With a rich and intriguing history, North Cyprus is a land of contrasts. Vibrant business centres and tranquil villages; traditional values and cosmopolitan lifestyle; sun-kissed beaches, fertile valleys and snowy mountains all await discovery. In a region that remains largely untouched by the usual Mediterranean over-development, friendly locals and a community spirit provide visitors with a unique experience and memorable welcome.
Credit to Ali Yilmaz DRONEBOOK
Fringed by long golden beaches, the region features ancient castles and abbeys, vibrant culture and enticing cuisine. The natural landscape includes mountainous peaks as well as an abundance of flora and fauna and notable wildlife, including the region’s rare turtles and wild donkeys on the island’s Karpaz peninsula. Visit Famagusta, Nicosia and Kyrenia for an abundance of shops and restaurants, or enjoy sites such as Saint Hilarion Castle, Bellapais Abbey and the famous Apostolos Andreas Monastery.
Güzelyurt, which means ‘beautiful country’ in Turkish, is especially known for its abundance of fruit and is famous for its annual Orange Festival.
The town is surrounded by citrus groves, while underwater springs nourish the apples, vegetables, grapefruit and melons for which the area is also famous.
The Güzelyurt Museum of Archaeology and Nature is situated in the former ecclesiastical residence adjacent to the Church of St Mamas. The Natural History section is on the ground floor and it contains specimens including rock samples, through to snakes and stuffed birds. The upper floor contains the archaeological museum.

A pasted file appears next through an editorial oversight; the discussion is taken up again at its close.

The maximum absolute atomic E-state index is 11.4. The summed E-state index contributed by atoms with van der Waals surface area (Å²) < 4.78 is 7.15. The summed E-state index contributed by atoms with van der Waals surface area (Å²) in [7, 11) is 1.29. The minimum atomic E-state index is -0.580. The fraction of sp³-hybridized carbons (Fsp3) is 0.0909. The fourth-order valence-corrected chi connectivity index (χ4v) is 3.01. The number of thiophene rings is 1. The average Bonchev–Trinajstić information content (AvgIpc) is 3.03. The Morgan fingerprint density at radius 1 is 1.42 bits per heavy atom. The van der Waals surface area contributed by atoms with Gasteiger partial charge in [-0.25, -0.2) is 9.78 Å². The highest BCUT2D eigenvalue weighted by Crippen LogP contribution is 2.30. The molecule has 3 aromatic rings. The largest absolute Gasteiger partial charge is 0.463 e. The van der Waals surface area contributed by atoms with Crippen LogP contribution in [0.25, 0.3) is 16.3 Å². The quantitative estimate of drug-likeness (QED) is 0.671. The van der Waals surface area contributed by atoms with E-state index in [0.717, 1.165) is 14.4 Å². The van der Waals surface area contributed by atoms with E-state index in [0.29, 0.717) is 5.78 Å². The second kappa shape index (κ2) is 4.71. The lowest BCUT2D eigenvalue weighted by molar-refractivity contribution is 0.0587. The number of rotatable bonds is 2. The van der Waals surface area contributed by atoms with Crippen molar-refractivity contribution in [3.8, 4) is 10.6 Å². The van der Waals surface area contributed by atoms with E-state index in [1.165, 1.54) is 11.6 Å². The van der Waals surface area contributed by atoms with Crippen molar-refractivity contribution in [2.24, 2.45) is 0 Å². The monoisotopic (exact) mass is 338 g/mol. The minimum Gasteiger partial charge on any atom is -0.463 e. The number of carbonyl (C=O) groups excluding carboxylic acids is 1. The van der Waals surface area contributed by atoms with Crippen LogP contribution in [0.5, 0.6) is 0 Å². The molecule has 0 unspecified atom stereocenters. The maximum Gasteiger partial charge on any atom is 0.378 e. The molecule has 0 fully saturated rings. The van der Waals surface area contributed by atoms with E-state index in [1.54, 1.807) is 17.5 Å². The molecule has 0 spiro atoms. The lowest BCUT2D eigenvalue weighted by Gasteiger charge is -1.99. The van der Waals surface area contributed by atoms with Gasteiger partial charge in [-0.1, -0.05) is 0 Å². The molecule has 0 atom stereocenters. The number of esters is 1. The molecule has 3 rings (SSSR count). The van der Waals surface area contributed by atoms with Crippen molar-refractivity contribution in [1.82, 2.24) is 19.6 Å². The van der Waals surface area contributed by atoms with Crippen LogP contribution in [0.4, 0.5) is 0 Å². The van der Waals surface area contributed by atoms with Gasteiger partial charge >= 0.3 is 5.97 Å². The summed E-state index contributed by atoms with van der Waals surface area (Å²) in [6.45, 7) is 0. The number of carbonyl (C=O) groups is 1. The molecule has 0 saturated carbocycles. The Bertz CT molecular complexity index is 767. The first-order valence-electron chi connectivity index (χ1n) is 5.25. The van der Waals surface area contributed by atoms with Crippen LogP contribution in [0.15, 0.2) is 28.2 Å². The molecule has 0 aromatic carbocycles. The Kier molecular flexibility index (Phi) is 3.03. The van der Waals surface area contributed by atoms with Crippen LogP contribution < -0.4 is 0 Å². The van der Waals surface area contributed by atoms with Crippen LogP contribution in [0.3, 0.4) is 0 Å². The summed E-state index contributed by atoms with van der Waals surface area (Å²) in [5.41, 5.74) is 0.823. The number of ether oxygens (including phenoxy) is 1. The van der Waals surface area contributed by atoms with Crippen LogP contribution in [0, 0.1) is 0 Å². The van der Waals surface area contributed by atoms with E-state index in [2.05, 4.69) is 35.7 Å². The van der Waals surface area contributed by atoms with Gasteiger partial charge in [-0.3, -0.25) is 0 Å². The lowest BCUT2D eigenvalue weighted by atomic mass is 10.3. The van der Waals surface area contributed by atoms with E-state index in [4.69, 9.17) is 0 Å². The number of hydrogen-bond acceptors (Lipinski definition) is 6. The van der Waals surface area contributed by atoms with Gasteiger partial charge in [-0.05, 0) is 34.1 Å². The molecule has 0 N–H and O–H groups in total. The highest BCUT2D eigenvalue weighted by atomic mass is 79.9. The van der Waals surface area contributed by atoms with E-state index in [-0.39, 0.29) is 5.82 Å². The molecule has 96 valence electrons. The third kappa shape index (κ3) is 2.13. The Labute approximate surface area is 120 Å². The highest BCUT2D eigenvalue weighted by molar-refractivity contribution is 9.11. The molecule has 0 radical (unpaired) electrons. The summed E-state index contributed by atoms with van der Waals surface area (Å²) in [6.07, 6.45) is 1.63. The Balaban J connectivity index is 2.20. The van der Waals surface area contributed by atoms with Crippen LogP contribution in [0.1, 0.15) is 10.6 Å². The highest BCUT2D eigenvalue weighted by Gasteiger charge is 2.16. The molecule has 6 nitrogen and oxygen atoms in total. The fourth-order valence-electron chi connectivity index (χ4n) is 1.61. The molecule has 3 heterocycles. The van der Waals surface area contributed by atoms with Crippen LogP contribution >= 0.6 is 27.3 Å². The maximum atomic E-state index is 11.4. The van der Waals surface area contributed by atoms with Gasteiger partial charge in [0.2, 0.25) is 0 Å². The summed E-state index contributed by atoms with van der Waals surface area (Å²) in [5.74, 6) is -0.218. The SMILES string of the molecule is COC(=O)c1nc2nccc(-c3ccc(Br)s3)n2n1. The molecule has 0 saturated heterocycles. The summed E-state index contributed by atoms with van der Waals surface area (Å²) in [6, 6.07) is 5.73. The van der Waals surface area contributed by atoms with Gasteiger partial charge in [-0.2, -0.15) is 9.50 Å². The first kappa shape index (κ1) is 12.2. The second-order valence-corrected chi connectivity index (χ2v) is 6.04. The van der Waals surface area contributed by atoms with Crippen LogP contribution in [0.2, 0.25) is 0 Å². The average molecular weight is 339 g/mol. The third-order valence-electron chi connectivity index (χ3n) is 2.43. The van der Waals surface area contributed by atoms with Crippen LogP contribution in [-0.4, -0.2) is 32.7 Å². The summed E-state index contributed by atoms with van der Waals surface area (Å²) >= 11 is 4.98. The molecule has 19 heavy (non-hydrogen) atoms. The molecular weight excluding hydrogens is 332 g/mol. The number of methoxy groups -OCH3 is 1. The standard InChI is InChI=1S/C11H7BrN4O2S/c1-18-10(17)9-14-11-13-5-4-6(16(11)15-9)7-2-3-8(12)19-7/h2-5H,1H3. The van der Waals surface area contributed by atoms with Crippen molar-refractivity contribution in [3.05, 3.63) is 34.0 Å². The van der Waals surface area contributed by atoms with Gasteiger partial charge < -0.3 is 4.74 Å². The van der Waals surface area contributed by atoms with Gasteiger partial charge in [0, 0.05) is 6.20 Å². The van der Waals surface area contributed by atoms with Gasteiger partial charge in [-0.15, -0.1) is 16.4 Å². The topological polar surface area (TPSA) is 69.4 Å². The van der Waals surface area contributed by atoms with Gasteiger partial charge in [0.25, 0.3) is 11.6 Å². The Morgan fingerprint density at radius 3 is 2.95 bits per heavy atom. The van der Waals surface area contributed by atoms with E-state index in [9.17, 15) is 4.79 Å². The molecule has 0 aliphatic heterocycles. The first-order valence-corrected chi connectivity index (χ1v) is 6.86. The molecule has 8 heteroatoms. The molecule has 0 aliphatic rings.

Situated about 10 miles from Kyrenia, Alagadi Turtle Beach is the main site for the region’s Loggerhead and Green Turtles to come and lay their eggs during the summer. During the egg-laying season, the beach area for visitors is marked out and littering should be avoided. The facilities are limited, but the Green Turtles Beach Bar is open during the summer and there are toilets. Alagadi is a sandy beach in a large, sweeping double bay and the water is shallow along the coast. To access the beach, follow the sign for Vogue Beach and Acapulco Holiday Resort and then head for the Alagadi Turtle Beach Project.
Running parallel to the north coast, the Five Finger Mountain Range is about 175km in length with a relatively low altitude of just over 1,000metres.
One particular part of the range looks like a clenched fist, hence its name – ‘five finger’.
It is generally made of limestone, including dolomite and marble dating back to the Mesozoic period. Featuring limestone peaks and covered in a diverse flora, pine and cypress forests, the range creates a beautiful scene. Providing a barrier between the Mesaoria Plain and the northern coastline, the mountain range provides the water for nearly all the towns and villages in North Cyprus.